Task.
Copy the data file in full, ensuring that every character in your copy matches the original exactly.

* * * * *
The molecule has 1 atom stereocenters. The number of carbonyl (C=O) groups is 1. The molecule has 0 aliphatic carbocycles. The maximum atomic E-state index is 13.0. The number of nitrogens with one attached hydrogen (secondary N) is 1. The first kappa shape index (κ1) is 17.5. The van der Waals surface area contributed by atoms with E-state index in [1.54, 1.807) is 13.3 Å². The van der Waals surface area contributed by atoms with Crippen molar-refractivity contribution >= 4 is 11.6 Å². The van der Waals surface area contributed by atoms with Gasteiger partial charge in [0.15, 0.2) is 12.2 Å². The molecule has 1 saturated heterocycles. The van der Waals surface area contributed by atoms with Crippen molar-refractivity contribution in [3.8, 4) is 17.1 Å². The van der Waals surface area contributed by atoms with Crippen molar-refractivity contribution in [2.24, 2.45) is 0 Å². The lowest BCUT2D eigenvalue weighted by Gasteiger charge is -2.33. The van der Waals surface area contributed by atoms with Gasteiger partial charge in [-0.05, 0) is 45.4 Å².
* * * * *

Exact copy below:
The molecule has 1 atom stereocenters. The number of carbonyl (C=O) groups is 1. The molecule has 0 aliphatic carbocycles. The maximum atomic E-state index is 13.0. The number of nitrogens with one attached hydrogen (secondary N) is 1. The first kappa shape index (κ1) is 17.5. The van der Waals surface area contributed by atoms with E-state index in [1.54, 1.807) is 13.3 Å². The van der Waals surface area contributed by atoms with Crippen molar-refractivity contribution >= 4 is 11.6 Å². The van der Waals surface area contributed by atoms with Gasteiger partial charge in [0.15, 0.2) is 12.2 Å². The molecule has 1 saturated heterocycles. The van der Waals surface area contributed by atoms with Crippen molar-refractivity contribution in [3.8, 4) is 17.1 Å². The van der Waals surface area contributed by atoms with Crippen molar-refractivity contribution in [2.24, 2.45) is 0 Å². The lowest BCUT2D eigenvalue weighted by Gasteiger charge is -2.33. The van der Waals surface area contributed by atoms with Gasteiger partial charge in [-0.05, 0) is 45.4 Å².